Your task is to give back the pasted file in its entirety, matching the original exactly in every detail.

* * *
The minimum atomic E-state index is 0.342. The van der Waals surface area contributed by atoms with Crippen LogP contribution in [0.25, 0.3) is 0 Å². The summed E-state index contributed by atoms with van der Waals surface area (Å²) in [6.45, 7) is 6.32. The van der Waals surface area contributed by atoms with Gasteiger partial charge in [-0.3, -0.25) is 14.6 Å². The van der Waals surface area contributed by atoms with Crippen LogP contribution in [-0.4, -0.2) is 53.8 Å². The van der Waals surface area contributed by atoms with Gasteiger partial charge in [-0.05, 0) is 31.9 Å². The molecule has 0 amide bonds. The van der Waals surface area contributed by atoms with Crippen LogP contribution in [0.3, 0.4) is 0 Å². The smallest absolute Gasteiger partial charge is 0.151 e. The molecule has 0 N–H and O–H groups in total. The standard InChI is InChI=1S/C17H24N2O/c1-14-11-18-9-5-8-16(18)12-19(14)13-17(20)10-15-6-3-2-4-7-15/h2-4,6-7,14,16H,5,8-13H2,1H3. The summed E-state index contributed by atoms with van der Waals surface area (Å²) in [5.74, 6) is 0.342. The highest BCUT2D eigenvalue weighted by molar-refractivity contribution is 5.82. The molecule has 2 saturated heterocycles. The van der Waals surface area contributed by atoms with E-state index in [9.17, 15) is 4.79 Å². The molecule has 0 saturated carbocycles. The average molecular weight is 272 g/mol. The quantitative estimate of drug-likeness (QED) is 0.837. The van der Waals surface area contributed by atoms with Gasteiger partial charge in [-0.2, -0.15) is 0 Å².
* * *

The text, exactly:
The minimum atomic E-state index is 0.342. The van der Waals surface area contributed by atoms with Crippen LogP contribution in [0.25, 0.3) is 0 Å². The summed E-state index contributed by atoms with van der Waals surface area (Å²) in [6.45, 7) is 6.32. The van der Waals surface area contributed by atoms with Gasteiger partial charge in [-0.3, -0.25) is 14.6 Å². The van der Waals surface area contributed by atoms with Crippen LogP contribution in [-0.4, -0.2) is 53.8 Å². The van der Waals surface area contributed by atoms with Gasteiger partial charge in [-0.05, 0) is 31.9 Å². The molecule has 0 amide bonds. The van der Waals surface area contributed by atoms with Crippen LogP contribution in [0.3, 0.4) is 0 Å². The smallest absolute Gasteiger partial charge is 0.151 e. The molecule has 0 N–H and O–H groups in total. The standard InChI is InChI=1S/C17H24N2O/c1-14-11-18-9-5-8-16(18)12-19(14)13-17(20)10-15-6-3-2-4-7-15/h2-4,6-7,14,16H,5,8-13H2,1H3. The summed E-state index contributed by atoms with van der Waals surface area (Å²) in [5.74, 6) is 0.342. The highest BCUT2D eigenvalue weighted by molar-refractivity contribution is 5.82. The molecule has 2 saturated heterocycles. The van der Waals surface area contributed by atoms with E-state index in [9.17, 15) is 4.79 Å². The molecule has 0 saturated carbocycles. The average molecular weight is 272 g/mol. The quantitative estimate of drug-likeness (QED) is 0.837. The van der Waals surface area contributed by atoms with Gasteiger partial charge in [-0.2, -0.15) is 0 Å².